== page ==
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Ernie Kovacs: Take A Good Look: The Definitive Collection
Ernie Kovacs was a pioneer, an innovator in the realm of early TV comedy, who has morphed into a cult figure over the years. Most folks have probably missed out on Ernie's best bits, and if you have, I recommend checking out The Ernie Kovacs Collection, Volumes One and Two. These lovely box sets were released by Shout! Factory roughly five years ago, and they offer a thorough survey of Ernie's varied and all-too-brief career. (He was killed in a car crash at age 42.)
Now, Shout! Factory is releasing a (nearly) complete set of Ernie's two-season (1959-61) anti-game show, Take a Good Look, after offering select episodes in an earlier, limited-edition release. The 49 episodes included in Shout!'s new 7-DVD "Definitive Collection" of Take a Good Look represent all the surviving episodes of the show. Certain segments in these episodes reveal evidence of tape damage and decay, so presumably the few missing episodes were totally beyond salvaging.
So what is Take a Good Look? A fair question, but one that is not easy to answer. On the face of it, Take a Good Look is a panel game show in the vein of What's My Line?, where a trio of celebrity panelists must guess the identity of a variety of guests who have gained some sort of prominence. Usually it's something that would have led to them being profiled in Life magazine or in the middle pages of the newspaper. Something like that. The panelists are given three clues, in the form of comic sketches devised by Ernie (and usually acted out by him, Peggy Connelly, and Bobby Lauher). As each clue passes without a correct guess from the panel, the guest gets more money, maxing out at $300 if the panel totally bombs it (which they often do).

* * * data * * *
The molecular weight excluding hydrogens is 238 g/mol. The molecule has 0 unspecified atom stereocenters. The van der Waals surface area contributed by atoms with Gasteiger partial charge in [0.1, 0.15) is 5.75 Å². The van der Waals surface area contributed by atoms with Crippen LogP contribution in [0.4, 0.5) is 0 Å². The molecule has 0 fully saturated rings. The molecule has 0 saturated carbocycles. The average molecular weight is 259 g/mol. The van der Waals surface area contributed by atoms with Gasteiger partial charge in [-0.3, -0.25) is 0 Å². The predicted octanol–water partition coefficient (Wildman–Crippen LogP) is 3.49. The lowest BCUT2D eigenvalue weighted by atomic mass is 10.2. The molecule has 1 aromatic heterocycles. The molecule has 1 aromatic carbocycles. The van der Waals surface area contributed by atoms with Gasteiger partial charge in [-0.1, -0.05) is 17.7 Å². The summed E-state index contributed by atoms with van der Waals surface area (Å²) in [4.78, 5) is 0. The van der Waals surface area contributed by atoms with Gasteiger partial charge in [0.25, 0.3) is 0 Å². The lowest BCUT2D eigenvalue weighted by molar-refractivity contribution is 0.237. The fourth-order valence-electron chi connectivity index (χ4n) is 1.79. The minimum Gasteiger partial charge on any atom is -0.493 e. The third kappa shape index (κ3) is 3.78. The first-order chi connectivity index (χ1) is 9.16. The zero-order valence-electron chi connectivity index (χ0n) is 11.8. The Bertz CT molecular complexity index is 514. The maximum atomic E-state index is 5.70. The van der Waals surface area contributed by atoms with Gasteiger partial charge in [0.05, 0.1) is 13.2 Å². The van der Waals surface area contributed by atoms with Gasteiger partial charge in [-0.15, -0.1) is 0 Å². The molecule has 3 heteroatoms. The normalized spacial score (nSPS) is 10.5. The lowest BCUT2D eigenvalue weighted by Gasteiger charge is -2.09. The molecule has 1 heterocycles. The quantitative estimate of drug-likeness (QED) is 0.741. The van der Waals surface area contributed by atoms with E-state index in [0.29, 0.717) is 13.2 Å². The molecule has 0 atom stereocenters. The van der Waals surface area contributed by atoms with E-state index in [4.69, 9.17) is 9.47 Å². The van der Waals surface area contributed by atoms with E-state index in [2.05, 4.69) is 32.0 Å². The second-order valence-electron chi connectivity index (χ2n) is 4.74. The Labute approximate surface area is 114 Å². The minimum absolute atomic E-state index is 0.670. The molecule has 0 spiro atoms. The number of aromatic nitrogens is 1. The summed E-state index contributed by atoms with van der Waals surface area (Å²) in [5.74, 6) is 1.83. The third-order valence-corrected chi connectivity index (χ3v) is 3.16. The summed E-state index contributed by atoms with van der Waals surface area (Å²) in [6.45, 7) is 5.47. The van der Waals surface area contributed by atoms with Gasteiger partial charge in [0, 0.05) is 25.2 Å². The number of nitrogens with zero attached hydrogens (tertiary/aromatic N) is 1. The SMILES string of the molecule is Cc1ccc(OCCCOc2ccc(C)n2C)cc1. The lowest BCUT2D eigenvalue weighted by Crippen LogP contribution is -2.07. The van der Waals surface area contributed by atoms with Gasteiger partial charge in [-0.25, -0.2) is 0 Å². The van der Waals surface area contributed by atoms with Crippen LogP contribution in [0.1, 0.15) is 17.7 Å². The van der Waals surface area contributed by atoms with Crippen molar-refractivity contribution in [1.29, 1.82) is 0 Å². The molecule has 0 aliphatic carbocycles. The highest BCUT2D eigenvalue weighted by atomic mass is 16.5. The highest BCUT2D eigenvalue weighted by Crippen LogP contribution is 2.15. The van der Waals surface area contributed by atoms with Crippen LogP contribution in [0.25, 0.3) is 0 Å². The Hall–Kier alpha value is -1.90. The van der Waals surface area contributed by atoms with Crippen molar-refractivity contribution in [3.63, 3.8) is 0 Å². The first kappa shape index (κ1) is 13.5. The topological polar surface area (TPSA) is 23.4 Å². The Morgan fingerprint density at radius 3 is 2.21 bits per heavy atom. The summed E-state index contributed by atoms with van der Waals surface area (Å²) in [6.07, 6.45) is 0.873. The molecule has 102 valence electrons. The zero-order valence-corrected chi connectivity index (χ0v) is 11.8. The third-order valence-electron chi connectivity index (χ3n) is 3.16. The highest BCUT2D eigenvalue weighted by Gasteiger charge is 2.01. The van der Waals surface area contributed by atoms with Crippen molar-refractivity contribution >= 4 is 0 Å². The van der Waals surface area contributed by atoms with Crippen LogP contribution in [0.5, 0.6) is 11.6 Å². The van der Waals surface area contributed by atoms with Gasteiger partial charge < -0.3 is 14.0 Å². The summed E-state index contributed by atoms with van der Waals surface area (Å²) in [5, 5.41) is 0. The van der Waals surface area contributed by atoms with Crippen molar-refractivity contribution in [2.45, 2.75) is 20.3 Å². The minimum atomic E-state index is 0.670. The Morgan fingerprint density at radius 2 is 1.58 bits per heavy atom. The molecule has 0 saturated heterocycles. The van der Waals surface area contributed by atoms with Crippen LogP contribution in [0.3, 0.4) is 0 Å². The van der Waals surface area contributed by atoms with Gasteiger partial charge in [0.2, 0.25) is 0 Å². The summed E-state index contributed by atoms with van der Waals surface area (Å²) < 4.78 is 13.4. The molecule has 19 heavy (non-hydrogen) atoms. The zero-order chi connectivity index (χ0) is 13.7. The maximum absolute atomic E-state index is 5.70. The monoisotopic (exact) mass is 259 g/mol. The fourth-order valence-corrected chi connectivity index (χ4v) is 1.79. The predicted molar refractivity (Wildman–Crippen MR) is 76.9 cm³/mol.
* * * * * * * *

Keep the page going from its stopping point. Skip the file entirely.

That's all well and good, except that Ernie makes his "clues" willfully opaque, burying the pertinent ideas under a morass of silliness. For example, one extended bit casts Ernie as a used flying carpet salesman. It ends with Peggy Connelly flying one of the floor models straight up, complete with fire extinguisher foam approximating exhaust. The solution of the clue is supposed to be "float," and the guest turns out to be the queen of that year's Tournament of Roses parade. Get it? Float, like a parade float? Yeah, well, the panel didn't get that one either.
In early episodes, the show alternates between letting the audience in on who the mystery guest is and leaving us in the dark to try to figure out Ernie's weird sketches with the panel. Clearly, some notes from higher-ups were given at some point, and eventually Ernie reveals the identity of all the guests in advance. In certain episodes, he also explains in advance precisely what his weird clues are supposed to indicate.
These concessions, rather than totally dumbing down the show, help we viewers to focus on the true pleasure of Take a Good Look: watching the celebrity panelists flounder while Ernie harangues them for either over-thinking or under-thinking the clues. Character actor and the voice of Disney's Captain Hook, Hans Conried, makes for a perfect befuddled antagonist, getting nearly apoplectic when the clues barely make sense, let alone seem to be indicating anything. In one glorious moment, he cries out exasperated, "If I could think of a question, don't you think I would ask it!?" Former leading man and future Batman villain Cesar Romero also makes for an entertaining opponent against Ernie. Rather than trade jibes like Conried, Romero takes a more studied approach and often tries to outwit the feisty and sometimes fiendish host. Ernie's wife, Edie Adams, is usually the third panelist, and more often than not, Ernie spends so much time flattering her about how good she looks in the countless designer dresses she wears on the program that her allotted time runs out without her getting in too many solid questions.